Seeking advice on how much to charge for literary translations
Thread poster: Ali Reza Emrani

Ali Reza Emrani
United Kingdom
Local time: 14:25
English to Farsi (Persian)
+ ...
Nov 19, 2013

Hi,
I have been approached by a friend who aims to write, in Farsi, his reminiscences of a certain period. He does not want to translate them himself as that might interfere with the process and also he knows my English is much better than his.

I have not done much literary translation before and would appreciate any suggestions as to charging compared to "normal" and/or technical translation.

Also, would it be advisable to suggest part (say 2/3) payment during the process and the rest (say 1/3) after publication or advance payment from potential publisher?

Will be much obliged for any help/guidance.

Thanks.
regards,
Ali emrani


 

Stefan Hofmeister  Identity Verified
Uruguay
Local time: 10:25
Member (2008)
English to German
+ ...
For Germany... Nov 20, 2013

Here in Germany it's less than 20 EUR per page (!) on average for literary translations. So it's nearly nothing, compared to a normal technical (etc.) translation. And then there should be a kind of profit-sharing: 0.8% of the retail price from the 5000th copy on for the translator, but you won't get that from the most publishers...
If you do it as a hobby - fine. If you want to do it for a living - forget it.
Source: VdÜ

Regards,
Stefan


 

Tomás Cano Binder, BA, CT  Identity Verified
Spain
Local time: 15:25
Member (2005)
English to Spanish
+ ...
Don't do it Nov 20, 2013

Maybe this sounds a big harsh, but personally I think that in general we should not work for friends, and should recommend some other good and seasoned professional to them. True friends are a rare gift and doing business with them is something to be avoided at all costs, since a long and good friendship can easily derail because of business disagreements.

[Edited at 2013-11-20 07:30 GMT]


 

Natalia Mackevich  Identity Verified
United Kingdom
Local time: 14:25
English to Russian
+ ...
It's not about money Nov 20, 2013

I agree with Tomás. I'd also like to add that in many countries this kind of translation is extremely underrated, so even if you decide to help your friend it would rather be a charity/volunteer job, as you'll spend several months working free of charge. What you can do (as an option) is help him find a good translator AND a proofreader (both of them should be English speakers, otherwise the work will be useless).

 

Kay Denney  Identity Verified
France
Local time: 15:25
Member (Apr 2018)
French to English
No need to worry yet Nov 20, 2013

I personally wouldn't bother to even discuss the matter until the text has been *written* let alone published unless you're prepared to do it as a favour.

 

Attila Piróth  Identity Verified
France
Local time: 15:25
Member
English to Hungarian
+ ...
Words of caution Nov 20, 2013

From what you write, Ali, I understand that the text is not yet finished; if I'm not mistaken, your friend has not even started.

It does not make any sense for a translator to get engaged before:
1. the manuscript is fully finished and published in the original language*
2. a contract is set up for the translation of the book between the author and a publisher in the target market (US or UK).

*If the book is not to be published in Farsi, a fully edited, camera-ready manuscript should be available. But the chances are very slim that any publisher would be interested without the book being published in its original language.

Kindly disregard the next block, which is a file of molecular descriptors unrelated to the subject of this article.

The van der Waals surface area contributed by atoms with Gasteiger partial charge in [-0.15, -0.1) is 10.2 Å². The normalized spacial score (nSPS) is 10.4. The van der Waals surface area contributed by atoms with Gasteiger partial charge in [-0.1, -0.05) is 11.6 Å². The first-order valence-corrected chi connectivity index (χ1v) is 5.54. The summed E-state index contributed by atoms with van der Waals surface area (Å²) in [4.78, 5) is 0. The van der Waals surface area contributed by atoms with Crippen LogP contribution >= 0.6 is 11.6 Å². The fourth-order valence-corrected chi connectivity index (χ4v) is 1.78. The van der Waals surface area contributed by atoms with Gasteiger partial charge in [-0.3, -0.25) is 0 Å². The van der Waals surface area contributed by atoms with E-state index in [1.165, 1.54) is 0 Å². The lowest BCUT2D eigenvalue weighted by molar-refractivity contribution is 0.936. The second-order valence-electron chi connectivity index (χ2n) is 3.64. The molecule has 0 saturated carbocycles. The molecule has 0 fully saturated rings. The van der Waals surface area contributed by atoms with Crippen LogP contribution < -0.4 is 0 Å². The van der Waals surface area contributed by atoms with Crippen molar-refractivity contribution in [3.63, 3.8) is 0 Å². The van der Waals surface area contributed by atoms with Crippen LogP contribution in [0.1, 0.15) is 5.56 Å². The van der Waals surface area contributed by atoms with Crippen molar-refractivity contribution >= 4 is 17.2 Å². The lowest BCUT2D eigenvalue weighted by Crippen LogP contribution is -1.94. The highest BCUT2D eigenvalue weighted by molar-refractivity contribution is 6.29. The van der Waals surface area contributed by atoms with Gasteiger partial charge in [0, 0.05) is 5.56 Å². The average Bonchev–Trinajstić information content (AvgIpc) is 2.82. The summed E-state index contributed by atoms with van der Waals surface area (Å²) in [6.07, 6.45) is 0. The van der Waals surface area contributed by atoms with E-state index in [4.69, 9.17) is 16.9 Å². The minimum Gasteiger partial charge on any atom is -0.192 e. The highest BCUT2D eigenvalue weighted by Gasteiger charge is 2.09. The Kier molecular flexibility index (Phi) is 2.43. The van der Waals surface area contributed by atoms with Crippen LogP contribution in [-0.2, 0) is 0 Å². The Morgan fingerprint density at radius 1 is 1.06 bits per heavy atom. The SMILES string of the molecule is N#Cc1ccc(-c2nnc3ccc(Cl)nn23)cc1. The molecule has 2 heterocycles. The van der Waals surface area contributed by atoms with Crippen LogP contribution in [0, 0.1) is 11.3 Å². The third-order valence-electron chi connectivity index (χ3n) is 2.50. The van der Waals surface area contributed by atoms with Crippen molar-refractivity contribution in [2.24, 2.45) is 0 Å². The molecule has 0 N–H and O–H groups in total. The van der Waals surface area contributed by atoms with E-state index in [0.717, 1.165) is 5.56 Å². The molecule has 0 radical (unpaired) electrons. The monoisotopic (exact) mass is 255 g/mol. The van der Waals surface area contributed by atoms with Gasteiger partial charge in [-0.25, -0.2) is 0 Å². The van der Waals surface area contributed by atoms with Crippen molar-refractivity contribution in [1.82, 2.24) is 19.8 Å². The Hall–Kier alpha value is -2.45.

If 1 and 2 are met, the translator will make a contract with the publisher.

Before a target-language publisher is involved, any arrangement between the author and the translator is extremely risky. Neither of you can ensure that the book would be published (and marketed). Translating the book first in full and convincing a publisher second is not recommended: if the MS is refused, all the translation work was practically in vain. If the translator and the author are friends, it is a lose-lose proposition, no matter how the loss is shared between the author and the translator.

Attila


 

Jamal hameed
Yemen
Arabic to French
Literary Translations Nov 20, 2013

Literary Translations depend on your knowledge. If your knowledge is very weak of literature in general and poetry in special, it seems that your translation is misunderstandable.

[Edited at 2013-11-20 16:26 GMT]


 

Amel Abdullah  Identity Verified
Jordan
Arabic to English
+ ...
Agree with Texte Style Nov 21, 2013

I agree with Texte Style. There is really nothing to discuss at this point. Lots of people have the desire to write their memoirs, or even a novel, but few ever do. If this person turns out to be in that small percentage of people who writes a completed memoir, it may take him years to finish. When the manuscript is finally completed, you will then have something to base your agreement on as you will know the length of the text and be able to estimate the time it will take you to translate it. You will also get a sense of the writing style and whether the story is compelling enough to be attractive to publishers. Regarding this last point, a professional writer or editor with experience in memoir publishing may be able your friend identify the factors that would make a memoir of interest to the general public. Many people include a lot of details in their memoirs that are only really interesting to themselves and their families. In order to be published by a traditional publisher, a memoir usually has to have some hook in the story and read almost like a novel, which is hard for most people to pull off. Regardless, the first step is for the text to be written.

 


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